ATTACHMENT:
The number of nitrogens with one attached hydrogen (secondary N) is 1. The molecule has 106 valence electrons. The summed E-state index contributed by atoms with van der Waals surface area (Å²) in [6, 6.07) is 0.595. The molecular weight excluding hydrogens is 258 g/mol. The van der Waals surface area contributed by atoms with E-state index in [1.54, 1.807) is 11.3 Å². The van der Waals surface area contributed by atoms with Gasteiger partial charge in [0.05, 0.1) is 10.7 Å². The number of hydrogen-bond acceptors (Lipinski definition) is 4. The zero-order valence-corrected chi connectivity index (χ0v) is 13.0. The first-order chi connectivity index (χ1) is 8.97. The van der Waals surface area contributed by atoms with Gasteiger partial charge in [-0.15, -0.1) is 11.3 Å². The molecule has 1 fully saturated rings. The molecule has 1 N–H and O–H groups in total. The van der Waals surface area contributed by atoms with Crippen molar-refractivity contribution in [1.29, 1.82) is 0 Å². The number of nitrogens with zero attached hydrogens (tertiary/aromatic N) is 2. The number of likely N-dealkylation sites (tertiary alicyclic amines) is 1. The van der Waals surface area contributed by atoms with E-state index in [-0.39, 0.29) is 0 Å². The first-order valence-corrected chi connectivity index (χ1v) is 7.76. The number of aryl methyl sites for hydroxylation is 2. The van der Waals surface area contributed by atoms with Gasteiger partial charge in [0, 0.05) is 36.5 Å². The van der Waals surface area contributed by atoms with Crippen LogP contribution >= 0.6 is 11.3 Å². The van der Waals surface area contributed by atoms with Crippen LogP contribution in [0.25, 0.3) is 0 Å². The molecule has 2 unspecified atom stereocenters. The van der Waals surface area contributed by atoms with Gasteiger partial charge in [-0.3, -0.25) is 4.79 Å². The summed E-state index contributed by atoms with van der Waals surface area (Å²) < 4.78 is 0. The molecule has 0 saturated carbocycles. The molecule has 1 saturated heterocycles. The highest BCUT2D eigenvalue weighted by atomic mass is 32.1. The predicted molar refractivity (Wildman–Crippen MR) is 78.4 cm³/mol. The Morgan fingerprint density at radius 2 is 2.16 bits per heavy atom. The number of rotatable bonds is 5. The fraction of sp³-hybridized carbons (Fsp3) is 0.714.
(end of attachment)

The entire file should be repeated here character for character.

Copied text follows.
The number of nitrogens with one attached hydrogen (secondary N) is 1. The molecule has 106 valence electrons. The summed E-state index contributed by atoms with van der Waals surface area (Å²) in [6, 6.07) is 0.595. The molecular weight excluding hydrogens is 258 g/mol. The van der Waals surface area contributed by atoms with E-state index in [1.54, 1.807) is 11.3 Å². The van der Waals surface area contributed by atoms with Gasteiger partial charge in [0.05, 0.1) is 10.7 Å². The number of hydrogen-bond acceptors (Lipinski definition) is 4. The zero-order valence-corrected chi connectivity index (χ0v) is 13.0. The first-order chi connectivity index (χ1) is 8.97. The van der Waals surface area contributed by atoms with Gasteiger partial charge in [-0.15, -0.1) is 11.3 Å². The molecule has 1 fully saturated rings. The molecule has 1 N–H and O–H groups in total. The van der Waals surface area contributed by atoms with Crippen molar-refractivity contribution in [1.29, 1.82) is 0 Å². The number of nitrogens with zero attached hydrogens (tertiary/aromatic N) is 2. The number of likely N-dealkylation sites (tertiary alicyclic amines) is 1. The van der Waals surface area contributed by atoms with E-state index in [-0.39, 0.29) is 0 Å². The first-order valence-corrected chi connectivity index (χ1v) is 7.76. The number of aryl methyl sites for hydroxylation is 2. The van der Waals surface area contributed by atoms with Gasteiger partial charge in [0, 0.05) is 36.5 Å². The van der Waals surface area contributed by atoms with Crippen LogP contribution >= 0.6 is 11.3 Å². The van der Waals surface area contributed by atoms with Crippen LogP contribution in [0.25, 0.3) is 0 Å². The molecule has 2 unspecified atom stereocenters. The van der Waals surface area contributed by atoms with Gasteiger partial charge in [-0.3, -0.25) is 4.79 Å². The summed E-state index contributed by atoms with van der Waals surface area (Å²) < 4.78 is 0. The molecule has 0 saturated carbocycles. The molecule has 1 saturated heterocycles. The highest BCUT2D eigenvalue weighted by atomic mass is 32.1. The predicted molar refractivity (Wildman–Crippen MR) is 78.4 cm³/mol. The Morgan fingerprint density at radius 2 is 2.16 bits per heavy atom. The number of rotatable bonds is 5. The fraction of sp³-hybridized carbons (Fsp3) is 0.714.